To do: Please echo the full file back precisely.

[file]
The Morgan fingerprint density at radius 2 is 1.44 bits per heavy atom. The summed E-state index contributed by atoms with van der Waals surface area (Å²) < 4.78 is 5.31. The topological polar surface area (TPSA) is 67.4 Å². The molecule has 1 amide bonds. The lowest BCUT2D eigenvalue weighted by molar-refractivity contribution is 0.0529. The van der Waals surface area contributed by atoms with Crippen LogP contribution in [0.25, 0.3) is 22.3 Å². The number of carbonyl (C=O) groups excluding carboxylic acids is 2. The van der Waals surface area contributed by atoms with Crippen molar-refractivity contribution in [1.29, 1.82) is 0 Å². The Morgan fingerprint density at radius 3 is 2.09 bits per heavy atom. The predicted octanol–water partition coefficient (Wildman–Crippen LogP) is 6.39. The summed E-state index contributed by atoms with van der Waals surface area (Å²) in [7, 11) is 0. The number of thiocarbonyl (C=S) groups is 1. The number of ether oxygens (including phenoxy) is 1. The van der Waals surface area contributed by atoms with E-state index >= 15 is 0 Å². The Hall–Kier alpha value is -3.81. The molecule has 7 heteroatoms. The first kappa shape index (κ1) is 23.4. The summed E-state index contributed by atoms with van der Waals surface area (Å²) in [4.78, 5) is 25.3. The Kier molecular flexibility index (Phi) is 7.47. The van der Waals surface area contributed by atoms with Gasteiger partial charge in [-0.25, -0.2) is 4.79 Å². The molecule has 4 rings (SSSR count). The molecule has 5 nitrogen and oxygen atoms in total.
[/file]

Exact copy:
The Morgan fingerprint density at radius 2 is 1.44 bits per heavy atom. The summed E-state index contributed by atoms with van der Waals surface area (Å²) < 4.78 is 5.31. The topological polar surface area (TPSA) is 67.4 Å². The molecule has 1 amide bonds. The lowest BCUT2D eigenvalue weighted by molar-refractivity contribution is 0.0529. The van der Waals surface area contributed by atoms with Crippen LogP contribution in [0.25, 0.3) is 22.3 Å². The number of carbonyl (C=O) groups excluding carboxylic acids is 2. The van der Waals surface area contributed by atoms with Crippen molar-refractivity contribution in [1.29, 1.82) is 0 Å². The Morgan fingerprint density at radius 3 is 2.09 bits per heavy atom. The predicted octanol–water partition coefficient (Wildman–Crippen LogP) is 6.39. The summed E-state index contributed by atoms with van der Waals surface area (Å²) in [7, 11) is 0. The number of thiocarbonyl (C=S) groups is 1. The number of ether oxygens (including phenoxy) is 1. The van der Waals surface area contributed by atoms with E-state index >= 15 is 0 Å². The Hall–Kier alpha value is -3.81. The molecule has 7 heteroatoms. The first kappa shape index (κ1) is 23.4. The summed E-state index contributed by atoms with van der Waals surface area (Å²) in [4.78, 5) is 25.3. The Kier molecular flexibility index (Phi) is 7.47. The van der Waals surface area contributed by atoms with Gasteiger partial charge in [-0.25, -0.2) is 4.79 Å². The molecule has 4 rings (SSSR count). The molecule has 5 nitrogen and oxygen atoms in total.